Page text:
Dayton vetoes the Agriculture Bill

Governor Mark DaytonBY ED FELIEN

On Saturday, May 23, Gov. Mark Dayton vetoed the Agriculture Bill. “Minnesotans care deeply about our Great Outdoors, and expect that our regulatory agencies will have the authority needed to protect our natural resources,” Dayton wrote in his veto letter, “House File 846 weakens the state’s authority and threatens our future.”
The Land Stewardship Project (LSP) had written to supporters, urging them to lobby Dayton to veto the bill:  “The Minnesota Legislature decided that instead of weakening the Minnesota Pollution Control Agency (MPCA) Citizens’ Board, it will outright ELIMINATE it. This outrageous idea, which was not introduced as a bill or heard previously in any legislative committee, was unveiled late Saturday night and promptly adopted in conference committee in a backroom deal. The Citizens’ Board was established in 1967 with the creation of the MPCA, to ensure the agency serves the public interest and to establish an open and transparent decision-making process. It has worked well and is a model the state should be proud of.
“This effort to eliminate the Citizens’ Board is driven by corporate interests who want to make it more difficult for citizens to have their voices heard. This language is included in the Agriculture and Environment Budget Bill, along with many other bad provisions, including a sham buffer strip proposal that puts off addressing the serious issue of agricultural runoff polluting our water.”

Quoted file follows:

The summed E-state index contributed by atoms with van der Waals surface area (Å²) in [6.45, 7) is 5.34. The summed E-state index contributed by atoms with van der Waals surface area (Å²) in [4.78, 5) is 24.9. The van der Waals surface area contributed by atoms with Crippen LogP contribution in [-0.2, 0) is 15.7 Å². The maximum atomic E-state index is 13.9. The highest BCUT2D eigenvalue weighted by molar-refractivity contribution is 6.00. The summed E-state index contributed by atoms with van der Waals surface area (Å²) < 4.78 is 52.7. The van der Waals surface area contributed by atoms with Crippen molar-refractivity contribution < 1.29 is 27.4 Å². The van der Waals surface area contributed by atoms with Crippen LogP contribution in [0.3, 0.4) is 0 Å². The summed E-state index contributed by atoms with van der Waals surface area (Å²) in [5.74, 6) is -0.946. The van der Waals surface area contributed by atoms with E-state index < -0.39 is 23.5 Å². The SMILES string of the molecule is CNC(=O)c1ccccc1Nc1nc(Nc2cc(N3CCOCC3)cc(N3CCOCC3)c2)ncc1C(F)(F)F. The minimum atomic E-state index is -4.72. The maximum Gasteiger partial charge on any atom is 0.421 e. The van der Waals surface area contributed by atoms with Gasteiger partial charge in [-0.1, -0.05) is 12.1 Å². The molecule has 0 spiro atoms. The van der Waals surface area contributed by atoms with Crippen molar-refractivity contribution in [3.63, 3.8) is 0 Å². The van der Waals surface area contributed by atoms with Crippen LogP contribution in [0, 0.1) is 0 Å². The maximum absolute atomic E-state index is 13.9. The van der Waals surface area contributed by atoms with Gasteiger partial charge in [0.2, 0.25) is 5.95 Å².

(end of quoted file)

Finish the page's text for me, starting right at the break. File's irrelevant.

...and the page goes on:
Buffers between farmland and waterways prevent pesticide runoff from contaminating our streams and rivers. They are necessary to prevent further damage such as what is found right now in the Gulf of Mexico—a dead zone the size of Connecticut, much of it caused by pesticide runoff from Minnesota.  Dayton had called for a requirement for buffers between farmland and waterways, but the Agriculture Bill would have offered a five- year amnesty for existing conditions before farmers would have to put a 50-foot buffer on public waters (lakes, bigger rivers and deeper wetlands), and it delayed for seven years a requirement for a 16.5 foot buffer on ditches.

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